Right now it’s the summer holidays, and in many places, the young people are home from school, and families are off doing the holiday thing. Or trying not to kill each other. It’s worth noting however that the origin of the summer holidays has nothing to do with having a good time, and everything to do with needing the young people to help get the harvests in. The norms of our school systems pre-date the combine harvester and other such devices.

You don’t have to be much of an etymologist to spot that ‘holiday’ comes from ‘holy day’ and for many of our Christian ancestors, the holy days were the only days off, if you were lucky. Servants tended to have to work on Sundays and over Christmas etc, but religious celebration has provided our ancestors with much needed opportunities to down tools and socialise. The pilgrimage is the ancestor of the tourist industry, and holy journeys and holidays have a great deal to do with holidays.

For our ancient Pagan ancestors, ‘Holy Day’ had plenty of room in it for feasting, frolicking, and other cheerful activities beginning with the letter F. People of the earth tend to celebrate the earthy pleasures available as part of life, honouring existence by relishing the good bits. By contrast, belief systems that are all about overcoming worldly experience to graduate to some other state of being tend to encourage less debauchery and more sombre expression of the idea of holy days.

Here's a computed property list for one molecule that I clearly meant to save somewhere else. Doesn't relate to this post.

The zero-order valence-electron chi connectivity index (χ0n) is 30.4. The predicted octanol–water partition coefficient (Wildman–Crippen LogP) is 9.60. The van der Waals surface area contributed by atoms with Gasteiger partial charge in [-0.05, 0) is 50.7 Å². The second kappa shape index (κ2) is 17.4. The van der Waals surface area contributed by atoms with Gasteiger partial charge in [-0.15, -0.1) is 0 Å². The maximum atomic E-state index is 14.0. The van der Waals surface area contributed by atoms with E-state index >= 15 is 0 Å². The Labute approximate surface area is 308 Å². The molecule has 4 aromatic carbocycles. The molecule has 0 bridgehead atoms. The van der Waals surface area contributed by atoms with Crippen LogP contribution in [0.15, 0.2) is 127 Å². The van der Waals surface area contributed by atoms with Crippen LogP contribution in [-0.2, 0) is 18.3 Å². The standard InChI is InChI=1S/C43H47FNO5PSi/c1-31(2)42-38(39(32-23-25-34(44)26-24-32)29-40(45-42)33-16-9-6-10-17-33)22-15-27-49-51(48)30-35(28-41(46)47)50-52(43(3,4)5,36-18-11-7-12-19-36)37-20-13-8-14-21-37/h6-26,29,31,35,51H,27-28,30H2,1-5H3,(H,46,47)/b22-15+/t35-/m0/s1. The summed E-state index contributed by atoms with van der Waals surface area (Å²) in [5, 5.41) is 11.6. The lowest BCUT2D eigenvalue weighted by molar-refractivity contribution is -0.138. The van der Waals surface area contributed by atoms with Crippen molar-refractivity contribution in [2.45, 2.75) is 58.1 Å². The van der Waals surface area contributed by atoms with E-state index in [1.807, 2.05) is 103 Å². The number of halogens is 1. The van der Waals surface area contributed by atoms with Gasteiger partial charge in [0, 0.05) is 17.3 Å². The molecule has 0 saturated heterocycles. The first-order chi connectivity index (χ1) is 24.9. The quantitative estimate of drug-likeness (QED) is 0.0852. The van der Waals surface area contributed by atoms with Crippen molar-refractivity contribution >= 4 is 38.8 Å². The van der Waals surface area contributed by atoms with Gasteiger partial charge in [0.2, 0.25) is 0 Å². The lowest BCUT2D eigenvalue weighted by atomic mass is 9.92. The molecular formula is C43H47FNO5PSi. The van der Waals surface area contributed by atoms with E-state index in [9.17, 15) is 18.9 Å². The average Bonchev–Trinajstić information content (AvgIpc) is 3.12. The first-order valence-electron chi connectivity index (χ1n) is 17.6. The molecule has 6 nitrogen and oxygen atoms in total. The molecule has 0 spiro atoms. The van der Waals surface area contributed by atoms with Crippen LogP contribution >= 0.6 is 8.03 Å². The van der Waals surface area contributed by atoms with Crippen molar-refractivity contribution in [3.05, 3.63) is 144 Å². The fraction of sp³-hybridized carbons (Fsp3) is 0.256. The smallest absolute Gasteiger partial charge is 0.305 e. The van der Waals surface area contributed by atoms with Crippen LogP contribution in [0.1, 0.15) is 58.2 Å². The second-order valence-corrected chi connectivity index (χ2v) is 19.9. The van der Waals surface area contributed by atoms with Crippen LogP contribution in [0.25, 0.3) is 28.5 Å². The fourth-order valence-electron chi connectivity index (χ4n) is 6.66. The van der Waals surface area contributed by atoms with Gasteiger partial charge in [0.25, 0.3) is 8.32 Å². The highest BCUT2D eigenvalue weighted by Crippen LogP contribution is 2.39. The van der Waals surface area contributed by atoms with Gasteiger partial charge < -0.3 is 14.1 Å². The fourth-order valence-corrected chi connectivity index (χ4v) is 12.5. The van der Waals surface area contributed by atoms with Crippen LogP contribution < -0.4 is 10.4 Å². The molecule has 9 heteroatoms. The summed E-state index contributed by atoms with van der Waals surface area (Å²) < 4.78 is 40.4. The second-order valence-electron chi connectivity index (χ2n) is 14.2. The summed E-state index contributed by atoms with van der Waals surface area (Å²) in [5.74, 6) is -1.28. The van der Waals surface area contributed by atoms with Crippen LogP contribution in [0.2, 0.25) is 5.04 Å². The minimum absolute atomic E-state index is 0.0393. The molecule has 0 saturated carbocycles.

We don’t generally view the summer holiday as a religious experience. And yet, sun worship is often at the heart of summer choices. The desire to be beneath the sun, exposed to its radiance. The desire to strip down to minimal attire and offer the body to the elements. The drinking and feasting of the barbeque rituals, the picnic, the all inclusive package holiday. The human urge to celebrate, and to enjoy, is a powerful one, whether we frame it in religion or not.

Of course for the modern Pagan, there’s plenty of room to blur the lines between holidays and holy days. It’s an opportunity for Pagan pilgrimage to ancient sites in our own lands and beyond. We might go to a Pagan camp and connect with our communities. We might take the opportunity to commune with the sea, or live closer to the earth for a while, by camping or walking.


To my mind, blurring the lines is a good thing. A lot of our world’s problems derive from the human urge to divide things up. Sacred and profane. Important and disposable. Body and soul. You get a richer sort of life when mirth and reverence both have a place in it, when delight and dedication are both allowed. We’re more fully ourselves when playing and praying aren’t incompatible ideas, and when holidays and holy days can be much the same thing.